- Dombret says risky banks will see capital requirements rising
- Bundesbank to work with industry on Basel rule reform
Global regulators’ plans for changes of banking rules will need tweaking to have the desired effect on lenders’ balance sheets, according to the Bundesbank’s top official for bank regulation, Andreas Dombret.
Work on the Basel Committee on Banking Supervision’s plans for completing the post-crisis reform package known as Basel III will be a priority for the Bundesbank in the second half of the year, Dombret told journalists Monday in the South African capital, Pretoria. The central bank will work with the German banking industry to assess the effect of the proposals, especially on mortgages, he said.
“We need to catch the outliers in the risk-weighted assets variability reliably, without having a significant increase in the capital requirements for the entire industry,” Dombret said. “We have been looking at the quantitative impact studies and feedback we were getting from the industry and there is a need to re-calibrate.”
The Basel Committee, the top rule-setter for global banks whose members include the Bundesbank, the U.S. Federal Reserve and the Bank of Japan, plans to finalize a list of new and changed rules by the end of the year. Bank industry lobbyists have convinced some policy makers with their warning that the plans could stifle growth.
The most consequential measures curb the options banks have to reduce their capital requirements through mathematical models. Studies by academics and regulators have shown that those models produce widely varying results and suggested that they are used by lenders to downplay the risks on their balance sheets.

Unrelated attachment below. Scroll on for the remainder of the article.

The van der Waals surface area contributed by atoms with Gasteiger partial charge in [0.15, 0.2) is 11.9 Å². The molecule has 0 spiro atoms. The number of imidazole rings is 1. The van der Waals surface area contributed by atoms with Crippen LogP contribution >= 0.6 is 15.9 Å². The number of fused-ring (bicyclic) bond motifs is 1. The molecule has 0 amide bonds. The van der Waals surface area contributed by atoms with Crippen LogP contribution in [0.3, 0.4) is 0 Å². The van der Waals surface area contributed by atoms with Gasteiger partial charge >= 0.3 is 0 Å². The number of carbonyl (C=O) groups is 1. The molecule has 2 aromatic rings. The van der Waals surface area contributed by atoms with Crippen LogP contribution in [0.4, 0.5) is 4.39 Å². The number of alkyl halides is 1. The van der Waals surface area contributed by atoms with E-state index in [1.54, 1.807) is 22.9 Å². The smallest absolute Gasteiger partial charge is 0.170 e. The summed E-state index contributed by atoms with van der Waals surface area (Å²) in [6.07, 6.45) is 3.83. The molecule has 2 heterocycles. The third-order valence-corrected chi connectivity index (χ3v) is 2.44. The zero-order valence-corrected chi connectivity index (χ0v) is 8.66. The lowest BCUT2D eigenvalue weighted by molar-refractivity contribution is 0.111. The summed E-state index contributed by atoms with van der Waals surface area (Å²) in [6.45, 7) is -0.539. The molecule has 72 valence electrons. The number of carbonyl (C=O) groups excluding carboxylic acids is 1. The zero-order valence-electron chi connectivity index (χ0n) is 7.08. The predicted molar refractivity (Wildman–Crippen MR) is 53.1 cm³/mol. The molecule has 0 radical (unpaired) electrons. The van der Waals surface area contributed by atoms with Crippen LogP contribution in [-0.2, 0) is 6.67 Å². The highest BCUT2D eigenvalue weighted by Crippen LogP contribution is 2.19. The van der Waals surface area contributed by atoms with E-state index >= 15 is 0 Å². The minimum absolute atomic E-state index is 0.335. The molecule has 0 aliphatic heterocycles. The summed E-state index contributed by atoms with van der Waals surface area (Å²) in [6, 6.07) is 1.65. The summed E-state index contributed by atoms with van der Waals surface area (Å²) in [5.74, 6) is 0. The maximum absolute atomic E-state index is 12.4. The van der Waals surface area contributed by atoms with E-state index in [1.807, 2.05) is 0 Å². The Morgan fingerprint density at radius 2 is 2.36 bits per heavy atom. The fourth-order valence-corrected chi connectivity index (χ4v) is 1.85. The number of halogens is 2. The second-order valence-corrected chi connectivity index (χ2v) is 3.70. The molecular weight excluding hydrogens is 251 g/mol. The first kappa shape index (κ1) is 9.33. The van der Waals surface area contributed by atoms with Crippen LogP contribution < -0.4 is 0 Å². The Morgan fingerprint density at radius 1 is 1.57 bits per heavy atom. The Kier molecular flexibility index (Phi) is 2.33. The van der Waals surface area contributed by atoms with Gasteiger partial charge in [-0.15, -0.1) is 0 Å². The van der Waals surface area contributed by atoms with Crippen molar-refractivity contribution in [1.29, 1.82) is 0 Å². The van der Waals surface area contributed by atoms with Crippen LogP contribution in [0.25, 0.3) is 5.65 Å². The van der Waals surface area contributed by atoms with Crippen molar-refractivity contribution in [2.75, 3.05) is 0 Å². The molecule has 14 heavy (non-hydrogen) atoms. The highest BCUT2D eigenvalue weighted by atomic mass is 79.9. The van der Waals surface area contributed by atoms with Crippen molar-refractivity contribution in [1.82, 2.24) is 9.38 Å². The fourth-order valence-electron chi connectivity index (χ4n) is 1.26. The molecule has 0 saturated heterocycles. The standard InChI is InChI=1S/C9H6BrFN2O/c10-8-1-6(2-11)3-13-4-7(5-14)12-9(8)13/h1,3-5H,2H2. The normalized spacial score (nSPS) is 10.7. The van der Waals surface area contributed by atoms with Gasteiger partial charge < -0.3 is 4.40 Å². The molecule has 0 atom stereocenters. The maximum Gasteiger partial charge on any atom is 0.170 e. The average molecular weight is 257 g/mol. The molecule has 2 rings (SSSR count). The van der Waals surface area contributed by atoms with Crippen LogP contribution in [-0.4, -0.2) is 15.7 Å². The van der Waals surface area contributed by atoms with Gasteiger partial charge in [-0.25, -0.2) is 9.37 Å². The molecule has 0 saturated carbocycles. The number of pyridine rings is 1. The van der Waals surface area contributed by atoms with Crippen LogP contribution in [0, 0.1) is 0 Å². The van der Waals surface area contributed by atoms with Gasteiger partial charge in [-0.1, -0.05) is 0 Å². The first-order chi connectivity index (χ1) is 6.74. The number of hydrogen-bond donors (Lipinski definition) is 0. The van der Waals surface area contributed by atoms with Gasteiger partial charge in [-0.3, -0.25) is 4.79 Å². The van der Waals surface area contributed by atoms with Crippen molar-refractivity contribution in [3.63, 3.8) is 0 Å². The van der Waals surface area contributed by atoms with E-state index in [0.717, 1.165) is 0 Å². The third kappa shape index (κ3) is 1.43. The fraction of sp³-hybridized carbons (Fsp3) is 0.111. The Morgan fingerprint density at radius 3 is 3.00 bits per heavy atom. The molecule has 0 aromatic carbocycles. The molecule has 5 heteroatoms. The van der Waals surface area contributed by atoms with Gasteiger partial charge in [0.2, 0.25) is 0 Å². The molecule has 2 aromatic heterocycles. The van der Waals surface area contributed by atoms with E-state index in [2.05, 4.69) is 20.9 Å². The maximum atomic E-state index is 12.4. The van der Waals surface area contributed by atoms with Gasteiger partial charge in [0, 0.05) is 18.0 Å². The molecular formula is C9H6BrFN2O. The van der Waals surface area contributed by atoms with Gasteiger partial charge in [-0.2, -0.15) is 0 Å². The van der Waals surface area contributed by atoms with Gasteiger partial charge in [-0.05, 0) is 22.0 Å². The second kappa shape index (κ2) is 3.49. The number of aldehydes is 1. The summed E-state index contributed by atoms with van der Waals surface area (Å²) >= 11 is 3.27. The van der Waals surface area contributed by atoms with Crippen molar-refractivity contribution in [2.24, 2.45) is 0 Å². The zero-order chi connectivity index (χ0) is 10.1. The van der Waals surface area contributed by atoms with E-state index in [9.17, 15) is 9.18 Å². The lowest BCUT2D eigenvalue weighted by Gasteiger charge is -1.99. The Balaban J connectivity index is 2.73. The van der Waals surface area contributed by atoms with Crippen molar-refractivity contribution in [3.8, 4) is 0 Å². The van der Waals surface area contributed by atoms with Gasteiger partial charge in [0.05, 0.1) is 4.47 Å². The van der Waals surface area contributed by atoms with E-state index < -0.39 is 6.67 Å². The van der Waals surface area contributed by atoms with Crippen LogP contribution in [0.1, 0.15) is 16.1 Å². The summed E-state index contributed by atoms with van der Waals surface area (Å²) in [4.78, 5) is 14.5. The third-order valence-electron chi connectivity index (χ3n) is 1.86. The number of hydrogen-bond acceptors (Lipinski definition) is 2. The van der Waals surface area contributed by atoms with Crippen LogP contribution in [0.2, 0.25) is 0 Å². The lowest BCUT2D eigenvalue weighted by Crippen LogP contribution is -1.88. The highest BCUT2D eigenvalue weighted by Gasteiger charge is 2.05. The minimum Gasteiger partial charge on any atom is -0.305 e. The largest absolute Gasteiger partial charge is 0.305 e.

Deutsche Bank AG, Germany’s top lender, has been full of scorn for the proposals. Chief Financial Officer Marcus Schenck has called them “humongously draconian” and “a complete game changer for the banking industry on this planet.”
Dombret, who is one of the German officials taking part in Basel’s meetings, toed the committee’s line that on an industry-wide average, capital requirements shouldn’t increase significantly. He declined to be drawn on what calibrations exactly need revisiting but highlighted rules affecting mortgages as one potential issue for the Bundesbank.
“The Bundesbank will make Basel III a priority for the second half of this year, working very closely with industry,” Dombret said. It will focus on “understanding what the impact could be for example on mortgage loans.”
European Union leaders reiterated on Tuesday that they’ll hold the Basel Committee to its promise, made in January, to “focus on not significantly increasing overall capital requirements.”
“The intended refinements of the Basel III framework need to be subject to a thorough impact analysis and capital requirements must not be significantly increased in any of the major regions of the world,” Jean-Claude Juncker, head of the European Commission, and Donald Tusk, president of the European Council, wrote in a letter before the Group of 20 nations summit to be held in Hangzhou, China, Sept. 4-5.